Air New Zealand says about 10,000 passengers were affected by Sunday's widespread meltdown of a major computer system.
Management worked with operational staff to help alleviate major backlogs at airports after the airline's passenger check-in kiosks, call centre systems and online bookings failed at 9am.
The kiosks came back online at about 3.30pm.
But scores of passengers still had to be cleared across the country, as delayed flights coincided with the end of the school holidays.
The company's short haul airlines manager Bruce Parton describes the situation as a "full-blown system meltdown", never seen before.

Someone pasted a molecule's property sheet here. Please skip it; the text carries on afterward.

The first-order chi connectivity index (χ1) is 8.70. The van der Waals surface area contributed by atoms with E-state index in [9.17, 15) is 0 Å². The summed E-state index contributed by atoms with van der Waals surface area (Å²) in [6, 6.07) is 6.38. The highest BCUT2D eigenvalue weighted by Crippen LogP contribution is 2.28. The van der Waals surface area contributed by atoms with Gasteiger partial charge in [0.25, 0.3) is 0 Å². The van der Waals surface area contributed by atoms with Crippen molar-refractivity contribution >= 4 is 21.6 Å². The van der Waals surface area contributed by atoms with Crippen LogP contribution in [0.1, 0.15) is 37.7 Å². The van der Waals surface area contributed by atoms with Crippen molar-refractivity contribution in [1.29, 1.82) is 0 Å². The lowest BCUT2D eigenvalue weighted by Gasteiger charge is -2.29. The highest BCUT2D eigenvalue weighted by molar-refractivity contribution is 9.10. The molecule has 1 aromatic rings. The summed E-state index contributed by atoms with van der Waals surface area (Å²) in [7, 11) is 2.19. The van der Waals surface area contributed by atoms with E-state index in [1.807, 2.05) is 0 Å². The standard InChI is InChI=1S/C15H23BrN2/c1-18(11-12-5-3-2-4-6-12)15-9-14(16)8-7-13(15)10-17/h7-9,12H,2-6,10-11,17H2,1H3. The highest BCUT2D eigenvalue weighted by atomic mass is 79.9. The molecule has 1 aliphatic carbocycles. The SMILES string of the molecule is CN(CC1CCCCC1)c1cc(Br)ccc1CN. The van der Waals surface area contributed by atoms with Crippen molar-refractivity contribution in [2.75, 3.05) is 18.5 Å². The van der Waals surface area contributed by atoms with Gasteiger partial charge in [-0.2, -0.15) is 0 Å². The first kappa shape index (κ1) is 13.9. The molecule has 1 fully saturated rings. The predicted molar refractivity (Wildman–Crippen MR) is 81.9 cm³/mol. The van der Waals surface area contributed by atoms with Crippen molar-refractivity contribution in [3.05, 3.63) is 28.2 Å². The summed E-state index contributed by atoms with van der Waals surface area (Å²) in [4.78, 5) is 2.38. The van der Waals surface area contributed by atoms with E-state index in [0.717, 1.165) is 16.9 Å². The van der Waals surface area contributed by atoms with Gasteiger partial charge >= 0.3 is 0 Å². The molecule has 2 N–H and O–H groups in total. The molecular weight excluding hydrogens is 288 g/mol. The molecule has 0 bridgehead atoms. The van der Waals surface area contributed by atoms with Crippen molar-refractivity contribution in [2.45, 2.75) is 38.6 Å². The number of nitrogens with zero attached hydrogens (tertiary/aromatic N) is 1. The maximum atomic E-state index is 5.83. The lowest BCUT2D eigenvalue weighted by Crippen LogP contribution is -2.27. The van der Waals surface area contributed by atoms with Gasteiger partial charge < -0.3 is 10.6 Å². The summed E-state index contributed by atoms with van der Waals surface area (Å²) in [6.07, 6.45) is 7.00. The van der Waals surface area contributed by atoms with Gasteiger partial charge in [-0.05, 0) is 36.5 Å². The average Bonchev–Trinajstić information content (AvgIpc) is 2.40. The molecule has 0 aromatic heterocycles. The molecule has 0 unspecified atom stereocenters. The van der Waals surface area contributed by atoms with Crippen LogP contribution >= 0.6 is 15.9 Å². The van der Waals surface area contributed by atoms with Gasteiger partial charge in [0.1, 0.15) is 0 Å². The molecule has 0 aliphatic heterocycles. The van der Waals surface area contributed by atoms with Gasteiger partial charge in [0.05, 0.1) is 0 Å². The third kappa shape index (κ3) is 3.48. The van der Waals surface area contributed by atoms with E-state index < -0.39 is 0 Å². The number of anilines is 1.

He says computer company IBM's performance has fallen well short of expectation.
Air New Zealand introduced the self-check machines last November, at a cost of $30 million.
Mr Parton says at this stage Air New Zealand does not know what caused the disruption, and the company will address that with IBM on Monday.
Mr Parton says Air New Zealand was focusing on ensuring customers got their flights on Sunday and supporting the organisation's operational staff based at the airports.
IBM says the problem was a back-up generator at its Newton Data Centre in Auckland which experienced power failure.
It says one system was badly affected, and 32 technicians have been working to resolve the systems issues.
The two companies will meet on Monday morning to discuss the malfunction.